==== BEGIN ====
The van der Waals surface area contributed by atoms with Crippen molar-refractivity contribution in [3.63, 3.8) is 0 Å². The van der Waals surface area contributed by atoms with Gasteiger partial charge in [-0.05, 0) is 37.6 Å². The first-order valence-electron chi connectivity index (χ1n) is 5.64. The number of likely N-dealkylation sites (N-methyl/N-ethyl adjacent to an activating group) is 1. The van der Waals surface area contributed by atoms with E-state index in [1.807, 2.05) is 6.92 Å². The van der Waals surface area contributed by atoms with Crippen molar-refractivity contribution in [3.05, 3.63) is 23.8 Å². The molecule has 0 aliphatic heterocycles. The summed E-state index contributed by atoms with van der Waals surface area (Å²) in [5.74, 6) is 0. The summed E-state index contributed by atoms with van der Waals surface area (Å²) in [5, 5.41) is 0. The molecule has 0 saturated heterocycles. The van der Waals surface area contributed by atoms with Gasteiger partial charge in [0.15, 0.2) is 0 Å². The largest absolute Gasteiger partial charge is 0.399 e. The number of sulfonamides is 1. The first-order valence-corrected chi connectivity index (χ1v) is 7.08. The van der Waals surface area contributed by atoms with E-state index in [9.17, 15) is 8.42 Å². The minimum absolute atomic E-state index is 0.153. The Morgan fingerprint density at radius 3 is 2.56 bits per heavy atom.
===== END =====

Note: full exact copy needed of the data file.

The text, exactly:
The van der Waals surface area contributed by atoms with Crippen molar-refractivity contribution in [3.63, 3.8) is 0 Å². The van der Waals surface area contributed by atoms with Gasteiger partial charge in [-0.05, 0) is 37.6 Å². The first-order valence-electron chi connectivity index (χ1n) is 5.64. The number of likely N-dealkylation sites (N-methyl/N-ethyl adjacent to an activating group) is 1. The van der Waals surface area contributed by atoms with E-state index in [1.807, 2.05) is 6.92 Å². The van der Waals surface area contributed by atoms with Crippen molar-refractivity contribution in [3.05, 3.63) is 23.8 Å². The molecule has 0 aliphatic heterocycles. The summed E-state index contributed by atoms with van der Waals surface area (Å²) in [5.74, 6) is 0. The summed E-state index contributed by atoms with van der Waals surface area (Å²) in [5, 5.41) is 0. The molecule has 0 saturated heterocycles. The van der Waals surface area contributed by atoms with Gasteiger partial charge in [0.15, 0.2) is 0 Å². The largest absolute Gasteiger partial charge is 0.399 e. The number of sulfonamides is 1. The first-order valence-corrected chi connectivity index (χ1v) is 7.08. The van der Waals surface area contributed by atoms with E-state index in [9.17, 15) is 8.42 Å². The minimum absolute atomic E-state index is 0.153. The Morgan fingerprint density at radius 3 is 2.56 bits per heavy atom.